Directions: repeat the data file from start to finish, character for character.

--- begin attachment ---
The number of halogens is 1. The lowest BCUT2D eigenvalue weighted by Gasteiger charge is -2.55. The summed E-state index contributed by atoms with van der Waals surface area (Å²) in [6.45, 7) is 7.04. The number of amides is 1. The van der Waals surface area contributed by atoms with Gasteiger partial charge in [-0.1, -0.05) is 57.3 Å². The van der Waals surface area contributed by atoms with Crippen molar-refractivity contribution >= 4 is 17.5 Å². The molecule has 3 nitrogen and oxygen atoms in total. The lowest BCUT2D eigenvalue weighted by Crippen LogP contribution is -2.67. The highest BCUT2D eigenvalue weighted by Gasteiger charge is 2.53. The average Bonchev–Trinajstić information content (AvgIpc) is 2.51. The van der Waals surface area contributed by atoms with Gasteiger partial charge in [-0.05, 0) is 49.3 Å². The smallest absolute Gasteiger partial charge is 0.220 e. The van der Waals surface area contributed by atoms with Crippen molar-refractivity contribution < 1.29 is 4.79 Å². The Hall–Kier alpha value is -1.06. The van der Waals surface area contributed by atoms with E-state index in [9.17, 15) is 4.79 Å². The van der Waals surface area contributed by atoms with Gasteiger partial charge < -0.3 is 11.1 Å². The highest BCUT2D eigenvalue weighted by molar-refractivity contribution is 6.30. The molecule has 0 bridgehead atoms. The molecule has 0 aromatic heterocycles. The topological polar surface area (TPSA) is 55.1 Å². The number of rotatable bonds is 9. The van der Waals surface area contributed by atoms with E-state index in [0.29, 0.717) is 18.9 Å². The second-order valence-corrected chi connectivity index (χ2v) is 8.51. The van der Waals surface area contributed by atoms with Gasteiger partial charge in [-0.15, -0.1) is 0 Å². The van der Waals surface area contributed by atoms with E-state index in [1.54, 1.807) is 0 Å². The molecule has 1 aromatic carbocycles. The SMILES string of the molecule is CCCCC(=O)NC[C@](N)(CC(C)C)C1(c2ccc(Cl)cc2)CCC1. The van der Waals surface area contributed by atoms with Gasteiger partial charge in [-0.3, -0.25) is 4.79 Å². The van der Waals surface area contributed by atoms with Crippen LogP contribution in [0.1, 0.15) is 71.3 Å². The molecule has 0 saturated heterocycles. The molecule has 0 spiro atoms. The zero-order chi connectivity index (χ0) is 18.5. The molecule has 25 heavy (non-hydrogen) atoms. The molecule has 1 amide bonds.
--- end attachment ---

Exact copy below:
The number of halogens is 1. The lowest BCUT2D eigenvalue weighted by Gasteiger charge is -2.55. The summed E-state index contributed by atoms with van der Waals surface area (Å²) in [6.45, 7) is 7.04. The number of amides is 1. The van der Waals surface area contributed by atoms with Gasteiger partial charge in [-0.1, -0.05) is 57.3 Å². The van der Waals surface area contributed by atoms with Crippen molar-refractivity contribution >= 4 is 17.5 Å². The molecule has 3 nitrogen and oxygen atoms in total. The lowest BCUT2D eigenvalue weighted by Crippen LogP contribution is -2.67. The highest BCUT2D eigenvalue weighted by Gasteiger charge is 2.53. The average Bonchev–Trinajstić information content (AvgIpc) is 2.51. The van der Waals surface area contributed by atoms with Gasteiger partial charge in [-0.05, 0) is 49.3 Å². The smallest absolute Gasteiger partial charge is 0.220 e. The van der Waals surface area contributed by atoms with Crippen molar-refractivity contribution < 1.29 is 4.79 Å². The Hall–Kier alpha value is -1.06. The van der Waals surface area contributed by atoms with E-state index in [9.17, 15) is 4.79 Å². The van der Waals surface area contributed by atoms with Gasteiger partial charge < -0.3 is 11.1 Å². The highest BCUT2D eigenvalue weighted by molar-refractivity contribution is 6.30. The molecule has 0 bridgehead atoms. The molecule has 0 aromatic heterocycles. The topological polar surface area (TPSA) is 55.1 Å². The number of rotatable bonds is 9. The van der Waals surface area contributed by atoms with E-state index in [0.29, 0.717) is 18.9 Å². The second-order valence-corrected chi connectivity index (χ2v) is 8.51. The van der Waals surface area contributed by atoms with Gasteiger partial charge in [-0.15, -0.1) is 0 Å². The van der Waals surface area contributed by atoms with E-state index in [1.54, 1.807) is 0 Å². The molecule has 1 aromatic carbocycles. The SMILES string of the molecule is CCCCC(=O)NC[C@](N)(CC(C)C)C1(c2ccc(Cl)cc2)CCC1. The van der Waals surface area contributed by atoms with Gasteiger partial charge in [-0.3, -0.25) is 4.79 Å². The van der Waals surface area contributed by atoms with Crippen LogP contribution in [0.1, 0.15) is 71.3 Å². The molecule has 0 saturated heterocycles. The molecule has 0 spiro atoms. The zero-order chi connectivity index (χ0) is 18.5. The molecule has 25 heavy (non-hydrogen) atoms. The molecule has 1 amide bonds.